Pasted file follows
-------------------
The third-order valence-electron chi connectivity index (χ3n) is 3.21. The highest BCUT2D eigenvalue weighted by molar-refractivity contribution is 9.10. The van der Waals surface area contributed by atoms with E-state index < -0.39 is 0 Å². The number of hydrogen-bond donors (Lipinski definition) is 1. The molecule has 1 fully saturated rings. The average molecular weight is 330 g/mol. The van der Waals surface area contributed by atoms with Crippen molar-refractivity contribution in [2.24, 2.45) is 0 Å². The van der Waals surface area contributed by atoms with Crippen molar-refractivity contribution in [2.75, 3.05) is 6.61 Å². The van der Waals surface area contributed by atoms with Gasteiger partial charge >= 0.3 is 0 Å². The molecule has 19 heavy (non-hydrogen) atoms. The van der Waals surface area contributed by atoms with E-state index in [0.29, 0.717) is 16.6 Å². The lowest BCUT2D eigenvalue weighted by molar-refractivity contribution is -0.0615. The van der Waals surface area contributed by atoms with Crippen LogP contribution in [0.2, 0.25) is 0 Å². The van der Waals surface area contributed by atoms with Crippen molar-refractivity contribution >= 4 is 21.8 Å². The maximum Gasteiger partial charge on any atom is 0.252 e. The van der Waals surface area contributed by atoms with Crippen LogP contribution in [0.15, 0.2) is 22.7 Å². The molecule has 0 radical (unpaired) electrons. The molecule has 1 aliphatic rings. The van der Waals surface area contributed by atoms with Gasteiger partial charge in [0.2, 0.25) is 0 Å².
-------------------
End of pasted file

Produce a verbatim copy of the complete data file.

The third-order valence-electron chi connectivity index (χ3n) is 3.21. The highest BCUT2D eigenvalue weighted by molar-refractivity contribution is 9.10. The van der Waals surface area contributed by atoms with E-state index < -0.39 is 0 Å². The number of hydrogen-bond donors (Lipinski definition) is 1. The molecule has 1 fully saturated rings. The average molecular weight is 330 g/mol. The van der Waals surface area contributed by atoms with Crippen molar-refractivity contribution in [2.24, 2.45) is 0 Å². The van der Waals surface area contributed by atoms with Crippen molar-refractivity contribution in [2.75, 3.05) is 6.61 Å². The van der Waals surface area contributed by atoms with Gasteiger partial charge >= 0.3 is 0 Å². The molecule has 19 heavy (non-hydrogen) atoms. The van der Waals surface area contributed by atoms with E-state index in [0.29, 0.717) is 16.6 Å². The lowest BCUT2D eigenvalue weighted by molar-refractivity contribution is -0.0615. The van der Waals surface area contributed by atoms with Crippen LogP contribution in [0.2, 0.25) is 0 Å². The van der Waals surface area contributed by atoms with Crippen molar-refractivity contribution >= 4 is 21.8 Å². The maximum Gasteiger partial charge on any atom is 0.252 e. The van der Waals surface area contributed by atoms with Crippen LogP contribution in [0.15, 0.2) is 22.7 Å². The molecule has 0 radical (unpaired) electrons. The molecule has 1 aliphatic rings. The van der Waals surface area contributed by atoms with Gasteiger partial charge in [0.2, 0.25) is 0 Å².